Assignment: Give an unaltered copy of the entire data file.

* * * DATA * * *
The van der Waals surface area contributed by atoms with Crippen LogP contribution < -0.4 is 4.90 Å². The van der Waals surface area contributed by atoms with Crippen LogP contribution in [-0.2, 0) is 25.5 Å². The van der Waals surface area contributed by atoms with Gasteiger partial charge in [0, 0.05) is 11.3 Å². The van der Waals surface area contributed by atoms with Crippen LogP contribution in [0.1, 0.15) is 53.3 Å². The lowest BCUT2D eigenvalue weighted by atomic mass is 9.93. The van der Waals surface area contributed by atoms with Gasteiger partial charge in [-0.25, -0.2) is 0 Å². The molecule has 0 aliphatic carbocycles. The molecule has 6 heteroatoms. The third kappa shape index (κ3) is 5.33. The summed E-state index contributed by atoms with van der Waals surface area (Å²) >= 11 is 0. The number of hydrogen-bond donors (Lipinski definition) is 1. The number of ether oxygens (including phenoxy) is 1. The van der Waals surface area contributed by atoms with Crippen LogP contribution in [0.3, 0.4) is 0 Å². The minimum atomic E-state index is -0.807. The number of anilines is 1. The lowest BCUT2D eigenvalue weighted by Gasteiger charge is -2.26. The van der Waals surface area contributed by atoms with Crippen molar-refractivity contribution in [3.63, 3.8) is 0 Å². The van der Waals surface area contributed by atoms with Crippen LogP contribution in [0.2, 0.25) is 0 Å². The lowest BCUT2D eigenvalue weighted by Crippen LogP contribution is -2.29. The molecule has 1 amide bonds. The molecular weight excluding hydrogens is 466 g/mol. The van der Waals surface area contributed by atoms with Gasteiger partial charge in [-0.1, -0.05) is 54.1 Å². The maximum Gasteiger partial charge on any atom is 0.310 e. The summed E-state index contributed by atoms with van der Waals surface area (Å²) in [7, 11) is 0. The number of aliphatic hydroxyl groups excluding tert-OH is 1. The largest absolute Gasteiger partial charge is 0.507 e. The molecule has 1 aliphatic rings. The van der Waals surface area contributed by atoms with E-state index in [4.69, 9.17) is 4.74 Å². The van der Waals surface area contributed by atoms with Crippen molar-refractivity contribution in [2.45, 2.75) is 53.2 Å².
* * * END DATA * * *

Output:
The van der Waals surface area contributed by atoms with Crippen LogP contribution < -0.4 is 4.90 Å². The van der Waals surface area contributed by atoms with Crippen LogP contribution in [-0.2, 0) is 25.5 Å². The van der Waals surface area contributed by atoms with Gasteiger partial charge in [0, 0.05) is 11.3 Å². The van der Waals surface area contributed by atoms with Crippen LogP contribution in [0.1, 0.15) is 53.3 Å². The lowest BCUT2D eigenvalue weighted by atomic mass is 9.93. The van der Waals surface area contributed by atoms with Gasteiger partial charge in [-0.25, -0.2) is 0 Å². The molecule has 0 aliphatic carbocycles. The molecule has 6 heteroatoms. The third kappa shape index (κ3) is 5.33. The summed E-state index contributed by atoms with van der Waals surface area (Å²) >= 11 is 0. The number of hydrogen-bond donors (Lipinski definition) is 1. The number of ether oxygens (including phenoxy) is 1. The van der Waals surface area contributed by atoms with Crippen LogP contribution in [0.3, 0.4) is 0 Å². The minimum atomic E-state index is -0.807. The number of anilines is 1. The lowest BCUT2D eigenvalue weighted by Gasteiger charge is -2.26. The van der Waals surface area contributed by atoms with Crippen molar-refractivity contribution in [3.63, 3.8) is 0 Å². The van der Waals surface area contributed by atoms with Crippen LogP contribution in [0.2, 0.25) is 0 Å². The lowest BCUT2D eigenvalue weighted by Crippen LogP contribution is -2.29. The molecule has 1 amide bonds. The molecular weight excluding hydrogens is 466 g/mol. The van der Waals surface area contributed by atoms with Gasteiger partial charge in [-0.1, -0.05) is 54.1 Å². The maximum Gasteiger partial charge on any atom is 0.310 e. The summed E-state index contributed by atoms with van der Waals surface area (Å²) in [7, 11) is 0. The number of aliphatic hydroxyl groups excluding tert-OH is 1. The largest absolute Gasteiger partial charge is 0.507 e. The molecule has 1 aliphatic rings. The van der Waals surface area contributed by atoms with E-state index in [4.69, 9.17) is 4.74 Å². The van der Waals surface area contributed by atoms with Crippen molar-refractivity contribution in [2.45, 2.75) is 53.2 Å².